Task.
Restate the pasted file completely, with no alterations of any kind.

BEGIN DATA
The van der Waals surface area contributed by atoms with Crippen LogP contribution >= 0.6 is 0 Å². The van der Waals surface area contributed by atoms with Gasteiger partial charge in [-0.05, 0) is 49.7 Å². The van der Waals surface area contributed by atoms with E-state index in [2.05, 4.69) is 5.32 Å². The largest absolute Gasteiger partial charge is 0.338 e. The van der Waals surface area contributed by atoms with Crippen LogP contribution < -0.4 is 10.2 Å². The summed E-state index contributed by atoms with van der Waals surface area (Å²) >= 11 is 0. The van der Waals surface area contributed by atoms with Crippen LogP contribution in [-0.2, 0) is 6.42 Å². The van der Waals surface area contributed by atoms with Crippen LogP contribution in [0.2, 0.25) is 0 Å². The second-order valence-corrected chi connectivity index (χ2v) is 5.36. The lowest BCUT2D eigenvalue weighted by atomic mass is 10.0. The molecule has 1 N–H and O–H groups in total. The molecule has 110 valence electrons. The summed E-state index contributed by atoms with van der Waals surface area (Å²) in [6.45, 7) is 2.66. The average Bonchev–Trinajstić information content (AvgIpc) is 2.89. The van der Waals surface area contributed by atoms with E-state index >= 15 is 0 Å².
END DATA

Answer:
The van der Waals surface area contributed by atoms with Crippen LogP contribution >= 0.6 is 0 Å². The van der Waals surface area contributed by atoms with Gasteiger partial charge in [-0.05, 0) is 49.7 Å². The van der Waals surface area contributed by atoms with E-state index in [2.05, 4.69) is 5.32 Å². The largest absolute Gasteiger partial charge is 0.338 e. The van der Waals surface area contributed by atoms with Crippen LogP contribution < -0.4 is 10.2 Å². The summed E-state index contributed by atoms with van der Waals surface area (Å²) >= 11 is 0. The van der Waals surface area contributed by atoms with Crippen LogP contribution in [-0.2, 0) is 6.42 Å². The van der Waals surface area contributed by atoms with Crippen LogP contribution in [0.2, 0.25) is 0 Å². The second-order valence-corrected chi connectivity index (χ2v) is 5.36. The lowest BCUT2D eigenvalue weighted by atomic mass is 10.0. The molecule has 1 N–H and O–H groups in total. The molecule has 110 valence electrons. The summed E-state index contributed by atoms with van der Waals surface area (Å²) in [6.45, 7) is 2.66. The average Bonchev–Trinajstić information content (AvgIpc) is 2.89. The van der Waals surface area contributed by atoms with E-state index >= 15 is 0 Å².